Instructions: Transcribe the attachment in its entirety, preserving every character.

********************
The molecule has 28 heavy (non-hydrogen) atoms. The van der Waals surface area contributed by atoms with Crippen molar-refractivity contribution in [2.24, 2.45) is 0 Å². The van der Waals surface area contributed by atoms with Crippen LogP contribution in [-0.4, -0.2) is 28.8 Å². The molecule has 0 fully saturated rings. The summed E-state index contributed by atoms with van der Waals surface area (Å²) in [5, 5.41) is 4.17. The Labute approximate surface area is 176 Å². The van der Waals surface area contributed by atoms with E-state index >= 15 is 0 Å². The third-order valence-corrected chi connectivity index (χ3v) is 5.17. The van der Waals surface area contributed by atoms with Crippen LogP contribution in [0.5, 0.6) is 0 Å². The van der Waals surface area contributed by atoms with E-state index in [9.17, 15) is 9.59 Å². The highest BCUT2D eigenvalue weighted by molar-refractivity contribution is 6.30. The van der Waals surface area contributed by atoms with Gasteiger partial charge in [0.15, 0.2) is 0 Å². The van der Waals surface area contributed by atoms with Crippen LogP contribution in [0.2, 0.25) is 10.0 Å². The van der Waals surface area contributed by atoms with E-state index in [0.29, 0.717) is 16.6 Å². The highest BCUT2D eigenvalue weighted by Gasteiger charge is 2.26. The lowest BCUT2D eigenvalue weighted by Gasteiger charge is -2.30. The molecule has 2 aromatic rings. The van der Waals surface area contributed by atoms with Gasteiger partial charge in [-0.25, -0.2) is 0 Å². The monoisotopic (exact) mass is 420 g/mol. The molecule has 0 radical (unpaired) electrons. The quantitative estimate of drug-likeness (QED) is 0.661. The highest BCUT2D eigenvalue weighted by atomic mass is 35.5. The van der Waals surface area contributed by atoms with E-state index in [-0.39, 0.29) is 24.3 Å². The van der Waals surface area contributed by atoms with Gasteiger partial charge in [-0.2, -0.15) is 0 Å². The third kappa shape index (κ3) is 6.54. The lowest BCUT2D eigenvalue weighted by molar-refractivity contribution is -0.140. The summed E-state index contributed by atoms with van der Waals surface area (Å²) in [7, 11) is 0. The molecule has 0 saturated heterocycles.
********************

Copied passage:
The molecule has 28 heavy (non-hydrogen) atoms. The van der Waals surface area contributed by atoms with Crippen molar-refractivity contribution in [2.24, 2.45) is 0 Å². The van der Waals surface area contributed by atoms with Crippen LogP contribution in [-0.4, -0.2) is 28.8 Å². The molecule has 0 fully saturated rings. The summed E-state index contributed by atoms with van der Waals surface area (Å²) in [5, 5.41) is 4.17. The Labute approximate surface area is 176 Å². The van der Waals surface area contributed by atoms with E-state index >= 15 is 0 Å². The third-order valence-corrected chi connectivity index (χ3v) is 5.17. The van der Waals surface area contributed by atoms with Crippen LogP contribution in [0.5, 0.6) is 0 Å². The van der Waals surface area contributed by atoms with E-state index in [9.17, 15) is 9.59 Å². The highest BCUT2D eigenvalue weighted by molar-refractivity contribution is 6.30. The van der Waals surface area contributed by atoms with Gasteiger partial charge in [0.15, 0.2) is 0 Å². The van der Waals surface area contributed by atoms with Crippen LogP contribution in [0.2, 0.25) is 10.0 Å². The van der Waals surface area contributed by atoms with E-state index in [0.29, 0.717) is 16.6 Å². The highest BCUT2D eigenvalue weighted by Gasteiger charge is 2.26. The lowest BCUT2D eigenvalue weighted by Gasteiger charge is -2.30. The molecule has 2 aromatic rings. The van der Waals surface area contributed by atoms with Gasteiger partial charge in [-0.25, -0.2) is 0 Å². The monoisotopic (exact) mass is 420 g/mol. The molecule has 0 radical (unpaired) electrons. The quantitative estimate of drug-likeness (QED) is 0.661. The highest BCUT2D eigenvalue weighted by atomic mass is 35.5. The van der Waals surface area contributed by atoms with E-state index in [-0.39, 0.29) is 24.3 Å². The van der Waals surface area contributed by atoms with Gasteiger partial charge in [-0.2, -0.15) is 0 Å². The third kappa shape index (κ3) is 6.54. The lowest BCUT2D eigenvalue weighted by molar-refractivity contribution is -0.140. The summed E-state index contributed by atoms with van der Waals surface area (Å²) in [7, 11) is 0. The molecule has 0 saturated heterocycles.